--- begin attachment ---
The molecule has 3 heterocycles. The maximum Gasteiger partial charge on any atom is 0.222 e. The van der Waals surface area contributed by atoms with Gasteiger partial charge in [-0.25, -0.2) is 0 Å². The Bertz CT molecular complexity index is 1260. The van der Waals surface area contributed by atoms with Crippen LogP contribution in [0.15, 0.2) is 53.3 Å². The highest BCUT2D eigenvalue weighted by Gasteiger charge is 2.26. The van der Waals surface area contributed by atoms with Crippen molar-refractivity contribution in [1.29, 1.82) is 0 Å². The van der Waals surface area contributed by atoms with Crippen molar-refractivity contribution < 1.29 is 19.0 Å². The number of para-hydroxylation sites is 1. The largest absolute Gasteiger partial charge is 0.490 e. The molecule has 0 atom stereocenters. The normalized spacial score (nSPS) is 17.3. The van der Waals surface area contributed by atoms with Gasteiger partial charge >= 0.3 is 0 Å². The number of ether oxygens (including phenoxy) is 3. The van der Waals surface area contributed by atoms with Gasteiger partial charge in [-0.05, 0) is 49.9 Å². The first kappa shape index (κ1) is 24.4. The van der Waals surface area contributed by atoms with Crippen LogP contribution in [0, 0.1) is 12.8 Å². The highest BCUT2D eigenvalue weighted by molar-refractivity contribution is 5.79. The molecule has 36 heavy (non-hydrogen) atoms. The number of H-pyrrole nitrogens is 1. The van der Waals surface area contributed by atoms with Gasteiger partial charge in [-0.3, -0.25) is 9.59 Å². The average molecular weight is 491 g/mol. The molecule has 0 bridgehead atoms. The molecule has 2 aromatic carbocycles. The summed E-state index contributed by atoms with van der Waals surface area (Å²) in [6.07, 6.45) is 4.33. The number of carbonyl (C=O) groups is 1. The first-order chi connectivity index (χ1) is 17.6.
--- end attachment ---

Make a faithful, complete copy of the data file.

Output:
The molecule has 3 heterocycles. The maximum Gasteiger partial charge on any atom is 0.222 e. The van der Waals surface area contributed by atoms with Gasteiger partial charge in [-0.25, -0.2) is 0 Å². The Bertz CT molecular complexity index is 1260. The van der Waals surface area contributed by atoms with Crippen LogP contribution in [0.15, 0.2) is 53.3 Å². The highest BCUT2D eigenvalue weighted by Gasteiger charge is 2.26. The van der Waals surface area contributed by atoms with Crippen molar-refractivity contribution in [1.29, 1.82) is 0 Å². The van der Waals surface area contributed by atoms with Crippen molar-refractivity contribution < 1.29 is 19.0 Å². The number of para-hydroxylation sites is 1. The largest absolute Gasteiger partial charge is 0.490 e. The molecule has 0 atom stereocenters. The normalized spacial score (nSPS) is 17.3. The van der Waals surface area contributed by atoms with Gasteiger partial charge >= 0.3 is 0 Å². The number of ether oxygens (including phenoxy) is 3. The van der Waals surface area contributed by atoms with Gasteiger partial charge in [-0.05, 0) is 49.9 Å². The first kappa shape index (κ1) is 24.4. The van der Waals surface area contributed by atoms with Crippen LogP contribution in [0, 0.1) is 12.8 Å². The highest BCUT2D eigenvalue weighted by molar-refractivity contribution is 5.79. The molecule has 36 heavy (non-hydrogen) atoms. The number of H-pyrrole nitrogens is 1. The van der Waals surface area contributed by atoms with Gasteiger partial charge in [-0.3, -0.25) is 9.59 Å². The average molecular weight is 491 g/mol. The molecule has 0 bridgehead atoms. The molecule has 2 aromatic carbocycles. The summed E-state index contributed by atoms with van der Waals surface area (Å²) in [6.07, 6.45) is 4.33. The number of carbonyl (C=O) groups is 1. The first-order chi connectivity index (χ1) is 17.6.